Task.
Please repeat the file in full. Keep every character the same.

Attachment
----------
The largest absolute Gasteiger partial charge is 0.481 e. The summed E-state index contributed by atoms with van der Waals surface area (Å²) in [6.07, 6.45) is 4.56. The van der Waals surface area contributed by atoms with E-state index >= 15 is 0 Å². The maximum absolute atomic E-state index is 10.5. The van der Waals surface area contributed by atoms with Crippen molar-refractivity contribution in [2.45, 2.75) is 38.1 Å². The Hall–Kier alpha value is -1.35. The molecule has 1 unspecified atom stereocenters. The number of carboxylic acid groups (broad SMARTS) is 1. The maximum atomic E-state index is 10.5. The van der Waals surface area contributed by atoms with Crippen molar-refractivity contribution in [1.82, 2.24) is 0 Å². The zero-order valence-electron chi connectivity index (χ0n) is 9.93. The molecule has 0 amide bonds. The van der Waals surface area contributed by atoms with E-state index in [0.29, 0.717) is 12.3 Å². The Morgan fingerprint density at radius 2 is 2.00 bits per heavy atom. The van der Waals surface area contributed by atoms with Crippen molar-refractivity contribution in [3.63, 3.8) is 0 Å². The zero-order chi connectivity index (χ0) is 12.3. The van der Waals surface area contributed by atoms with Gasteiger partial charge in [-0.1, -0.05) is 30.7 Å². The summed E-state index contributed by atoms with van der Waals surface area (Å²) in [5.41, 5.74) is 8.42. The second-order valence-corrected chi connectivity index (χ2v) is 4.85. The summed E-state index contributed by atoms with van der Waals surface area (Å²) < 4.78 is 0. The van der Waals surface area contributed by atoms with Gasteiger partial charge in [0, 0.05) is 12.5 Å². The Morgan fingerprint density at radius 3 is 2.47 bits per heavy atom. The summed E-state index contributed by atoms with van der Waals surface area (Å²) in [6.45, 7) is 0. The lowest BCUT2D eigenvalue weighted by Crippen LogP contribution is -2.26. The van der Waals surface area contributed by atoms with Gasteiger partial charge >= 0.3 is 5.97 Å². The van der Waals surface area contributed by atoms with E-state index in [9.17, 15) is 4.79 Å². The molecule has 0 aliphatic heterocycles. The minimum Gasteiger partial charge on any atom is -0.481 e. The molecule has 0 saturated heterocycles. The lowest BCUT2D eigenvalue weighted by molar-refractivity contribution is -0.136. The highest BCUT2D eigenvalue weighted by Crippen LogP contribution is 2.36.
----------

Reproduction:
The largest absolute Gasteiger partial charge is 0.481 e. The summed E-state index contributed by atoms with van der Waals surface area (Å²) in [6.07, 6.45) is 4.56. The van der Waals surface area contributed by atoms with E-state index >= 15 is 0 Å². The maximum absolute atomic E-state index is 10.5. The van der Waals surface area contributed by atoms with Crippen molar-refractivity contribution in [2.45, 2.75) is 38.1 Å². The Hall–Kier alpha value is -1.35. The molecule has 1 unspecified atom stereocenters. The number of carboxylic acid groups (broad SMARTS) is 1. The maximum atomic E-state index is 10.5. The van der Waals surface area contributed by atoms with Crippen molar-refractivity contribution in [1.82, 2.24) is 0 Å². The zero-order valence-electron chi connectivity index (χ0n) is 9.93. The molecule has 0 amide bonds. The van der Waals surface area contributed by atoms with E-state index in [0.29, 0.717) is 12.3 Å². The Morgan fingerprint density at radius 2 is 2.00 bits per heavy atom. The van der Waals surface area contributed by atoms with Crippen molar-refractivity contribution in [3.63, 3.8) is 0 Å². The zero-order chi connectivity index (χ0) is 12.3. The van der Waals surface area contributed by atoms with Gasteiger partial charge in [-0.1, -0.05) is 30.7 Å². The summed E-state index contributed by atoms with van der Waals surface area (Å²) in [5.41, 5.74) is 8.42. The second-order valence-corrected chi connectivity index (χ2v) is 4.85. The summed E-state index contributed by atoms with van der Waals surface area (Å²) < 4.78 is 0. The van der Waals surface area contributed by atoms with Gasteiger partial charge in [0, 0.05) is 12.5 Å². The Morgan fingerprint density at radius 3 is 2.47 bits per heavy atom. The summed E-state index contributed by atoms with van der Waals surface area (Å²) in [6.45, 7) is 0. The lowest BCUT2D eigenvalue weighted by Crippen LogP contribution is -2.26. The van der Waals surface area contributed by atoms with Gasteiger partial charge >= 0.3 is 5.97 Å². The van der Waals surface area contributed by atoms with E-state index in [9.17, 15) is 4.79 Å². The molecule has 0 aliphatic heterocycles. The minimum Gasteiger partial charge on any atom is -0.481 e. The molecule has 0 saturated heterocycles. The lowest BCUT2D eigenvalue weighted by molar-refractivity contribution is -0.136. The highest BCUT2D eigenvalue weighted by Crippen LogP contribution is 2.36.